Reinventing the OSCE for the New Century: The Case for U.S. Leadership

March 26, 2007 // 4:00pm5:15pm

Marc Perrin de Brichambaut, the Secretary General of the Organization for Security and Cooperation in Europe (OSCE), surveyed the role the OSCE played during the Cold War, the challenges it faces in the 21st century, and how U.S. leadership can help it reinvent itself to remain effective. During the Cold War, the OSCE's principal purpose was to prevent conflict by acting as a forum between the east and west. It has since increased its scope to encompass security in a broader sense, which includes areas such as election monitoring, human rights, terrorism, and organized crime. The OSCE's work in these areas, de Brichambaut said, laid the groundwork for the enlargement of NATO and the European Union.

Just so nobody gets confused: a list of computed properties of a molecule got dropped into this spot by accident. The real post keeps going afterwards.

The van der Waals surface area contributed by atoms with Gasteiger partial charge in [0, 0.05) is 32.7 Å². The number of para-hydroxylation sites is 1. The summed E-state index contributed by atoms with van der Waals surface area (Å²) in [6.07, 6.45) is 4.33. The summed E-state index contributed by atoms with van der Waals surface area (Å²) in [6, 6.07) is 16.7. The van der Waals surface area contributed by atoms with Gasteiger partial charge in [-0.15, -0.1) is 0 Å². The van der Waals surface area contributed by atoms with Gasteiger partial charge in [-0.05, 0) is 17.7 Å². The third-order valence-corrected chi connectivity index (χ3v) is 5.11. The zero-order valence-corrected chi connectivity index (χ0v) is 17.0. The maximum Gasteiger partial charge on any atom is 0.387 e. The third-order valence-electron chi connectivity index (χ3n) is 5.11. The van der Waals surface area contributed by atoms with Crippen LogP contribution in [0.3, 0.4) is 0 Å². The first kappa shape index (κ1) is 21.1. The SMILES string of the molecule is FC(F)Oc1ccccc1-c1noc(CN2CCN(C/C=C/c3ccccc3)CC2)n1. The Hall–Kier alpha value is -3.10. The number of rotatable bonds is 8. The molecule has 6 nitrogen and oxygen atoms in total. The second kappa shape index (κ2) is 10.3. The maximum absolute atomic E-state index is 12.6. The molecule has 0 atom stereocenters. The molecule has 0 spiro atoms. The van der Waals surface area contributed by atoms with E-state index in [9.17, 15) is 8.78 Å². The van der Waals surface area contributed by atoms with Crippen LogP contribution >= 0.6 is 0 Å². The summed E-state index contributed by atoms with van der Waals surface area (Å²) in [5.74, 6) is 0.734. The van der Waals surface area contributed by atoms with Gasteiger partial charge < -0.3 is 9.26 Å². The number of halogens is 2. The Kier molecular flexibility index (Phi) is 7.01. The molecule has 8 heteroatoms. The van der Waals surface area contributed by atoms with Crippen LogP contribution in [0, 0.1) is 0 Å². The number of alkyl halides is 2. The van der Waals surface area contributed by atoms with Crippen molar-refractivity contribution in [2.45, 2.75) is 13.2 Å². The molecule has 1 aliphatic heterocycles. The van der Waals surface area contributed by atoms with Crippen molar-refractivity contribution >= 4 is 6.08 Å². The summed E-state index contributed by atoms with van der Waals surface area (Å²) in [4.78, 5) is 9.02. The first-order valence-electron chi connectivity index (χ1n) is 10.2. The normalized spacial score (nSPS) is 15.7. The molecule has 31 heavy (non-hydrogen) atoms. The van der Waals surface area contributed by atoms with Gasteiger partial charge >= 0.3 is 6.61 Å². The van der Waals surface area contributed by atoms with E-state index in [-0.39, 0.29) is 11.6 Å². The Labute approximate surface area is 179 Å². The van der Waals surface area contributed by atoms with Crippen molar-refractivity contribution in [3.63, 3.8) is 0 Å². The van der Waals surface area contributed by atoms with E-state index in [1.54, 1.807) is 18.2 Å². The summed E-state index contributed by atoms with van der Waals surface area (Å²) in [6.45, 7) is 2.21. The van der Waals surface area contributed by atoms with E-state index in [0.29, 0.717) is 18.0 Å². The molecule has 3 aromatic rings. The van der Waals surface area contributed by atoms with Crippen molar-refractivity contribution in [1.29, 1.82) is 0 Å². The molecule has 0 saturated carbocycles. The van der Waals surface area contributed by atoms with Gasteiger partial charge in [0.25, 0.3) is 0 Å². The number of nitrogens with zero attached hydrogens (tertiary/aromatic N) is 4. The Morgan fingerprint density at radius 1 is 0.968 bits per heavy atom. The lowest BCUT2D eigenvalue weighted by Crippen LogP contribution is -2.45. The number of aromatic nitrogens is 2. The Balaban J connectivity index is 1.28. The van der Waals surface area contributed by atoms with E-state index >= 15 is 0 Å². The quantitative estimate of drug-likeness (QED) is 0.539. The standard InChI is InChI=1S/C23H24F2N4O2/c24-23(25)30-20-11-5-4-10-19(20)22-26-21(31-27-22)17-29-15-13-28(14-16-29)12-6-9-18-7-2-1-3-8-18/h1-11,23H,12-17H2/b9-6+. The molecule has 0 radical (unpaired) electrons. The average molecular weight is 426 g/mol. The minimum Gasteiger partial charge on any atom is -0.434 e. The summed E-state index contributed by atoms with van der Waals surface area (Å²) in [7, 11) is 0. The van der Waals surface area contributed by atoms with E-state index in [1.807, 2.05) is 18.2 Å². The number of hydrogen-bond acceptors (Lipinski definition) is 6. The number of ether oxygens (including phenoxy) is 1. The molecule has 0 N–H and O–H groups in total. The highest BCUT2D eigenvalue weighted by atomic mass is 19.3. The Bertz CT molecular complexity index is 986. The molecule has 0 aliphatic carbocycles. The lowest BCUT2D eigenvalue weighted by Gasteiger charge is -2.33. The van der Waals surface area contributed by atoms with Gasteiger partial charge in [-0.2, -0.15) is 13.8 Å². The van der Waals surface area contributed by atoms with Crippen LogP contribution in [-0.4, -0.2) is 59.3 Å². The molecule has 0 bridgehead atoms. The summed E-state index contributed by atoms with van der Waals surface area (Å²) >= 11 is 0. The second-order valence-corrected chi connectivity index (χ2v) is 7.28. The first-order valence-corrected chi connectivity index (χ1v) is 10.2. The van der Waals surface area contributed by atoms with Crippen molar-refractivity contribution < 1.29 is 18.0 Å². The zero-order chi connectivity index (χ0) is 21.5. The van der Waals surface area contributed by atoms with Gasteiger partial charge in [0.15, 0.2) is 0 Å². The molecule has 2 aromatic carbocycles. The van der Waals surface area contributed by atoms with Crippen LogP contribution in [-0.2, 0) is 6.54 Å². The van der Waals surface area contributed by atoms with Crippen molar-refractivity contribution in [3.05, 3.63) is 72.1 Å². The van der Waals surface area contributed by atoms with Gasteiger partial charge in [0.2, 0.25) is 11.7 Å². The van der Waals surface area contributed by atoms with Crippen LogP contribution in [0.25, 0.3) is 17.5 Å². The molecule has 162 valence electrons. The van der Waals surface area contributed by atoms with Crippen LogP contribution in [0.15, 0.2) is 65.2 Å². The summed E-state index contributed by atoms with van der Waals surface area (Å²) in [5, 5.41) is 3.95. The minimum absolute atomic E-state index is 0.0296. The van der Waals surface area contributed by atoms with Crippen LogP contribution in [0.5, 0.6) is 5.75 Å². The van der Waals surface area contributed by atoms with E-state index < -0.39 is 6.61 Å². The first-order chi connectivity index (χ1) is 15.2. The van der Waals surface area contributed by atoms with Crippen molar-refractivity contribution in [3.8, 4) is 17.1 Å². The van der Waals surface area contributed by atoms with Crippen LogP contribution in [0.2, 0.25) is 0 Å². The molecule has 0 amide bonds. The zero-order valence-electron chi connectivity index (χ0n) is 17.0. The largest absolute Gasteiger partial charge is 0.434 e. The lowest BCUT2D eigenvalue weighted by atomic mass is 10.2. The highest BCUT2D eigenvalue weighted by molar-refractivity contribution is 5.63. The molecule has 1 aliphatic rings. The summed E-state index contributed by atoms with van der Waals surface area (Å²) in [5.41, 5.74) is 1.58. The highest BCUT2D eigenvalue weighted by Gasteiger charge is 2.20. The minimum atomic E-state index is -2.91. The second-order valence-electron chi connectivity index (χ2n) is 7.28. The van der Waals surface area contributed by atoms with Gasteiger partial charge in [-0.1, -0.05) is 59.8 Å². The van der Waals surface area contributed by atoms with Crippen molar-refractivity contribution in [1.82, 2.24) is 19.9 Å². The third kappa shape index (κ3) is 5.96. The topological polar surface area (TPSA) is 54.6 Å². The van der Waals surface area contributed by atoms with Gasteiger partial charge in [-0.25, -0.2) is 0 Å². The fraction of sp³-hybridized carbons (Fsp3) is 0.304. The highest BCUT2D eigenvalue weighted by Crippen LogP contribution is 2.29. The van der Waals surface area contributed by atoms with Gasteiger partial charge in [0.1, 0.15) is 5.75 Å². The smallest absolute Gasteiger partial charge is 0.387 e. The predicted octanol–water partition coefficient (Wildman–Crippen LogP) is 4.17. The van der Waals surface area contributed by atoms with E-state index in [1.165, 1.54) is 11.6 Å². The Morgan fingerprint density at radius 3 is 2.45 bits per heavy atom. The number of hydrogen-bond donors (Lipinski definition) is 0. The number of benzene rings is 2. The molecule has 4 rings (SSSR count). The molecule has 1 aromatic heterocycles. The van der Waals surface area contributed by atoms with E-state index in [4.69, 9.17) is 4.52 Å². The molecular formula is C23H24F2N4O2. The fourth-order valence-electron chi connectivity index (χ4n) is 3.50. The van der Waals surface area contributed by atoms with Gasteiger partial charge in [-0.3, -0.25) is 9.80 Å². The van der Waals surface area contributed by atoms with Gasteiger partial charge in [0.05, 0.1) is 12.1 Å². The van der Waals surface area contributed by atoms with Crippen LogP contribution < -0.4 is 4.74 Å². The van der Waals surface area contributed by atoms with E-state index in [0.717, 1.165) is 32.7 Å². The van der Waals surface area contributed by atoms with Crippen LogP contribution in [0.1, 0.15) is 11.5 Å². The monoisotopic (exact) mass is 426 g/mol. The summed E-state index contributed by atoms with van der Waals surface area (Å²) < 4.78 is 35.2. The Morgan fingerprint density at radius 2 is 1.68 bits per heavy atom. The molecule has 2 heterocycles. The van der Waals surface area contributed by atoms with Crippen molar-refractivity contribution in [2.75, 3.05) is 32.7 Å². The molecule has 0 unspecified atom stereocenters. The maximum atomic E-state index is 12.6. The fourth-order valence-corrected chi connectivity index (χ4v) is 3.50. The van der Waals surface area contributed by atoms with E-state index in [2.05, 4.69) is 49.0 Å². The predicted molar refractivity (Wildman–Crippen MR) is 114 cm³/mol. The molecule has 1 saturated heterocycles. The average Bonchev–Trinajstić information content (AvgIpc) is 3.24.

In the 21st century, he said, the OSCE faces multiple and equally significant challenges. These include the consolidation of democracy in Eastern Europe, environmental degradation, trafficking in human beings, and discrimination in member states. The consolidation of democracy in states where there is little to no prospect for joining the NATO or the EU will be particularly challenging, de Brichambaut said. Addressing these challenges will require a sustained engagement by states in the OSCE, among which the United States is well-positioned to lead. It can do so, he said, through political engagement and providing input on how to reinvent the organization to meet these new challenges. De Brichambaut concluded that a successful OSCE would constitute a "nucleus for the global community" – a model for other organizations working to further democracy, the rule of law, and human rights around the world.

Drafted by Mitch Yoshida

Experts & Staff

  • Christian F. Ostermann // Director, History and Public Policy Program; Global Europe; Cold War International History Project; North Korea Documentation Project; Nuclear Proliferation International History Project
  • Emily R. Buss // Program Assistant

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